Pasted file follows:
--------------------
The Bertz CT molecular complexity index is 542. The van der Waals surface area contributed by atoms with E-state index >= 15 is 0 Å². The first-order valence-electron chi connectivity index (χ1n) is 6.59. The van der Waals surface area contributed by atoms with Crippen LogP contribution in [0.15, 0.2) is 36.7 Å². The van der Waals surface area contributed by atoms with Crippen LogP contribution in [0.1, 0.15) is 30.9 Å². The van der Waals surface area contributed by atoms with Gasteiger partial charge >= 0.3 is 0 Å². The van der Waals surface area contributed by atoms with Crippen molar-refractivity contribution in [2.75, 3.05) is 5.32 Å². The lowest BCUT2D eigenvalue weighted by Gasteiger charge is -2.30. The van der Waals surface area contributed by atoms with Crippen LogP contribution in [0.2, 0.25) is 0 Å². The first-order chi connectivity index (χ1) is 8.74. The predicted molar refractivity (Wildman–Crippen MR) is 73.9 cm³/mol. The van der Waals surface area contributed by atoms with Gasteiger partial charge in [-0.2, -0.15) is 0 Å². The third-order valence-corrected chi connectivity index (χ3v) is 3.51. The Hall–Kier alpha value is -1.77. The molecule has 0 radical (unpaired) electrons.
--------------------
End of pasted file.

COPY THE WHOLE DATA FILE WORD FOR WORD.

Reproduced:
The Bertz CT molecular complexity index is 542. The van der Waals surface area contributed by atoms with E-state index >= 15 is 0 Å². The first-order valence-electron chi connectivity index (χ1n) is 6.59. The van der Waals surface area contributed by atoms with Crippen LogP contribution in [0.15, 0.2) is 36.7 Å². The van der Waals surface area contributed by atoms with Crippen LogP contribution in [0.1, 0.15) is 30.9 Å². The van der Waals surface area contributed by atoms with Gasteiger partial charge >= 0.3 is 0 Å². The van der Waals surface area contributed by atoms with Crippen molar-refractivity contribution in [2.75, 3.05) is 5.32 Å². The lowest BCUT2D eigenvalue weighted by Gasteiger charge is -2.30. The van der Waals surface area contributed by atoms with Crippen LogP contribution in [0.2, 0.25) is 0 Å². The first-order chi connectivity index (χ1) is 8.74. The predicted molar refractivity (Wildman–Crippen MR) is 73.9 cm³/mol. The van der Waals surface area contributed by atoms with Gasteiger partial charge in [-0.2, -0.15) is 0 Å². The third-order valence-corrected chi connectivity index (χ3v) is 3.51. The Hall–Kier alpha value is -1.77. The molecule has 0 radical (unpaired) electrons.